Social media can be a great method to keep in touch with family, friends, news and other diversions that can give pleasure to your life. However, it can easily become a breeding ground for bullying and legal problems if you are deemed a threat. Between the interactions children have with each other that can cause problems and students being arrested because of "terrorist threats," is there a line that can be drawn somewhere? All we can really do as parents is to inform our children of the dangers that surround social media websites.
What are some topics that need to be addressed in order to protect your children?
1. Cyber-bullying - The Internet allows anyone to have a voice whether a comment is justified or not. As there is no physical personal interaction between people, it is common to have a kind of veil that makes saying anything easier. Teaching your children to ignore these bullies is a good start.
Children that are armed with the knowledge that people are going to say things for no other purpose than because they can, will start to realize that these bullies are not worth the effort to become upset over. Even if you were to have the most brilliant comment ever posted, there will be someone waiting to criticize it for no reason. As long as you are respectful to those around you, it's easy to determine friend from foe.
2. Terrorist Comments - Unfortunately, social media has also began to show signs of how little tolerance the country has for freedom of speech in regards to "terrorist activities." Teenagers who have no prior offenses, weapons, or background regarding disturbed behavior are essentially banned from making a tasteless joke regarding the death of school children. The punishment: jail time.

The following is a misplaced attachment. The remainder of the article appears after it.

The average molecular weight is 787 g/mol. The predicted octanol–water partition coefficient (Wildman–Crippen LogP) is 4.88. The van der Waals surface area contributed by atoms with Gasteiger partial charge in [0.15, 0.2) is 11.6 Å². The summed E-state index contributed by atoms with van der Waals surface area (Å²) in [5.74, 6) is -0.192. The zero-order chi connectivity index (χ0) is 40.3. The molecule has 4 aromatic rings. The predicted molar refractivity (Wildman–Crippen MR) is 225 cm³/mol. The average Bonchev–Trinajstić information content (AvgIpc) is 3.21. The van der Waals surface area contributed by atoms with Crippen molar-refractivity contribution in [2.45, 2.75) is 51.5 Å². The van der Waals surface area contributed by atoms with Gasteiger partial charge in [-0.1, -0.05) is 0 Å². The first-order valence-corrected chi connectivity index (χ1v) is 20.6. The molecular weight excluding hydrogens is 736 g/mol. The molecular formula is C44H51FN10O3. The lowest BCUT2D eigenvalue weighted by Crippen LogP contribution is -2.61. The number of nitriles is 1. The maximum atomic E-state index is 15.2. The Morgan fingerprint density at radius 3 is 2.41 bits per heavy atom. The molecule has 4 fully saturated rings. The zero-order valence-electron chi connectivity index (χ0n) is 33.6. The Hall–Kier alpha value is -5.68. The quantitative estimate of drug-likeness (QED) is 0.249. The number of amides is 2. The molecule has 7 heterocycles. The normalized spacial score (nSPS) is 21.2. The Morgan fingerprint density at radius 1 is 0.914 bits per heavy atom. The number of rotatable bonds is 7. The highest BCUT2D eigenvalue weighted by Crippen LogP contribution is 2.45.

Students who are curious as to how far the system will go will make a comment about having a bomb followed by a, "let’s see what happens" type of statement will be arrested as well. Sit your children down and have a serious conversation as to why certain behavior and comments are not acceptable. It is one thing to tell them not to do it, but it provides more of an effect if the children understand why.
3. Personal Information - It's easy to get wrapped up in conversations with those on the Internet. There are many times when even adults may slip up and provide too much information about his or her private life. Your children need to understand that sharing personal information could put them in harm’s way. Friends and family already know who you are; there is no reason to take it any further with a stranger.
You can never trust everything you see on the Internet. Although the picture of a profile could be a teenager that is trying to befriend your son or daughter, it could be an older man or woman looking to take advantage of them. Again, emphasize more on the "why" instead of just making a rule. This can help them further understand the importance of his or her actions. Telling them, "Because I said so" doesn't give them incentive to obey.
Instead of sheltering your children from the ravages of the Internet, give them the power to overcome the adversities. The Internet can be a safe and entertaining experience as long as it's not abused and misunderstood. Providing further explanations to specific circumstances can help them protect themselves from the dangers of interaction.